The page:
Sandwiched between the headline-grabbing massacre at Marjory Stoneman Douglas High School in Florida and the politically charged Winter Olympics in South Korea were several stories out of Pennsylvania that could impact the Mahoning Valley’s economy.
Indeed, the stories brought to mind a piece that was published in 2015 in The Vindicator under the headline, “What are the odds Ohio racinos will add table games?”
There are seven racinos – horse-racing tracks and slots casinos – in the state, including Hollywood Gaming at Mahoning Valley Race Course in Austintown.
There are four Las Vegas style, full-service casinos in the state – Cleveland, Toledo, Columbus and Cincinnati.
Here’s what The Vindicator story published three years ago said, in part:
“Now that all 11 gaming facilities are open in the Buckeye State, what’s next for Ohio gaming?
“The main question for patrons of the state’s seven racinos is when will table games come to the facilities?”
The short answer: It all depends on what’s at stake.
If the racinos find themselves at a financial disadvantage by not having table games, there could be a push to place the issue before the voters of Ohio.
That push may well begin in the Mahoning Valley given what’s going on in Pennsylvania.
Last week, the Associated Press reported on the Pennsylvania Gaming Control Board conducting an auction for the fourth of 10 licenses for new mini-casinos. The winning bidder – albeit short-lived – was Las Vegas Sands Corp. The international casino giant offered $9.9 million to build the casino within 15 miles of a point picked by the company in Hempfield Township in Mercer County – a stone’s throw from Youngstown.
In other words, the Sands Corp. looked across the Pennsylvania-Ohio line and saw the Mahoning Valley with a customer base deeply rooted in gambling, legal and illegal.
Here’s how the Associated Press framed the Sands Corp.’s bid:
“There are already three casinos operating in western Pennsylvania, close to the Ohio border: Rivers Casino in Pittsburgh, Meadows Racetrack and Casino in suburban Pittsburgh and Presque Isle Downs Casino in suburban Erie.
“Other than metropolitan Cleveland, eastern Ohio’s only gambling location is the slot machine-only Hollywood Gaming Mahoning Valley in Youngstown.”
Under Pennsylvania law, mini-casinos can operate up to 750 slot machines and license holders can pay $2.5 million more to operate 30 table games. Bids are limited for now to the owners of Pennsylvania’s 11 casino licenses that allow holder to operate up to 5,000 slot machines and 250 games.
Of interest to Valley residents, Penn National Gaming, which owns the Austintown racino, won the first mini-casino license in Pennsylvania last month.
Penn National bid $50 million to put one in the south-central region that includes the city of York.
As for the Sands Corp.’s bid, it was invalidated by the gaming control board just hours after it was granted. Why?
For the simple reason that the company had said it would build the mini-casino within a 15-mile radius of Hempfield Township in Mercer County.
Unfortunately, the radius intruded upon a zone already reserved two weeks earlier by Mount Airy Casino Resort, according to a report in The Morning Call newspaper in Allentown.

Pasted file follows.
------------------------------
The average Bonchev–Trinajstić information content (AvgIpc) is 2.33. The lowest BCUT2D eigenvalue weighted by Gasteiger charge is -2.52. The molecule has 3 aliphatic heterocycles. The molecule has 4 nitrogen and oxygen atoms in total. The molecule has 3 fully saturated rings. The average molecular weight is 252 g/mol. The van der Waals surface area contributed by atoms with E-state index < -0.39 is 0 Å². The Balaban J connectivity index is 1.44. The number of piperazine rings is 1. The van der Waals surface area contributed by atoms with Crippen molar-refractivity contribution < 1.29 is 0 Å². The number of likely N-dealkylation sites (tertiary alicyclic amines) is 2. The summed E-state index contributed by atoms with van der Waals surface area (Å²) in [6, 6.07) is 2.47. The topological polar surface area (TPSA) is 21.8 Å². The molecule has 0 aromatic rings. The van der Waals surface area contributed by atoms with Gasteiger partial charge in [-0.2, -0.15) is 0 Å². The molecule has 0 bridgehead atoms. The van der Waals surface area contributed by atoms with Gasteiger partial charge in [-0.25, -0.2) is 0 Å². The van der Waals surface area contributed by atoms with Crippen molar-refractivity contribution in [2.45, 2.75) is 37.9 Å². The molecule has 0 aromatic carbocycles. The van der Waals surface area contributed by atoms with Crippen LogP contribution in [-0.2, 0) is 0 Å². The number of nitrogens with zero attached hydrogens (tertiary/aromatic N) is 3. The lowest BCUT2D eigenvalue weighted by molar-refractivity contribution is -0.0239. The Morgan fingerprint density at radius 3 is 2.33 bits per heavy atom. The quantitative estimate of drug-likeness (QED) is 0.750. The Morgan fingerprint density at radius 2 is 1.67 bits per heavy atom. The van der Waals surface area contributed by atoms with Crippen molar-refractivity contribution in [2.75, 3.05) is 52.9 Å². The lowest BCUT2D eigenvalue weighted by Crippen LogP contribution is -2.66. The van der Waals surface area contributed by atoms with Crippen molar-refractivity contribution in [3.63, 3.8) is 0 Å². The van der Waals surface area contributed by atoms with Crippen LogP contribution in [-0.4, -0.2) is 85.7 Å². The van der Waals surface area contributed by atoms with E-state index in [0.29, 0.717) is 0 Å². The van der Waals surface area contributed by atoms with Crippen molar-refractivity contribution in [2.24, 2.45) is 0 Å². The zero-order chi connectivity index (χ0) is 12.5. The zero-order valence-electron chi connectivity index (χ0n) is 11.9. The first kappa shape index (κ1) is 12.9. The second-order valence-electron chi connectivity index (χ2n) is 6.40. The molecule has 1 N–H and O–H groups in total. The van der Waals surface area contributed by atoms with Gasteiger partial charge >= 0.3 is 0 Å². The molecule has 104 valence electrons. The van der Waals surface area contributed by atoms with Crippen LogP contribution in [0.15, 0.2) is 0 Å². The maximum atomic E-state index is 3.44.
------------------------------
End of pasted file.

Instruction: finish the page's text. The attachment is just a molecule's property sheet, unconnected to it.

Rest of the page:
Pennsylvania-based Mount Airy bid $21.2 million to build its mini-casino in the vicinity of New Castle in Lawrence County – a stone’s throw from Youngstown.
Thus, even though the Mercer County casino project has been shelved, Mahoning Valley gamblers looking for some table-game action will still be a short drive away from the Lawrence County facility.
Area gamblers can already be found at the tables in Jack Cleveland Casino downtown and Mountaineer Racetrack, Casino and Resort in Chester, W. Va.
Each of the full-service gambling establishments is just over an hour’s drive.
The one in Lawrence County would be even closer.
To be sure, there are people who simply enjoy playing the slots. But with craps being second nature to a goodly number of Valley residents, tables are the major draw. And the growing popularity of Texas Hold ‘Em and other poker games has given rise to a diverse clientele.
Looking over the casino landscape, it’s clear Hollywood Gaming at Mahoning Valley Race Course is being squeezed.
The comment three years ago from Jon Lucas, president of Hard Rock Rocksino Northfield park in the Cleveland suburb of Northfield seems prescient today:
“I hope the next step is that racinos get table games, and I certainly don’t have a crystal ball. … The single biggest comment we get from our guests is why don’t we have table games, and obviously that’s because of legislation. It seems like the demand is there for that and would make a more level playing field. … I also think it would do the same as VLTs [video lottery terminals] in Pennsylvania and West Virginia, in bringing business back [to Ohio].”
A constitutional amendment similar to the one approved by Ohio voters in 2009 for the four full-service casinos is the only way the seven racinos can be transformed.
In 2012, the Ohio General Assembly paved the way for the racinos to be run by the Ohio Lottery Commission. That legislative act triggered lawsuits with plaintiffs arguing that the expansion of gambling in Ohio requires a vote of the people.
But proponents argued that video lottery terminals are just an extension of the games offered by the lottery commission.
Table games, on the other hand, would change the status of the racinos, which is why another constitutional amendment would be needed.
Meanwhile, Pennsylvania continues to roll the dice in the Valley’s direction.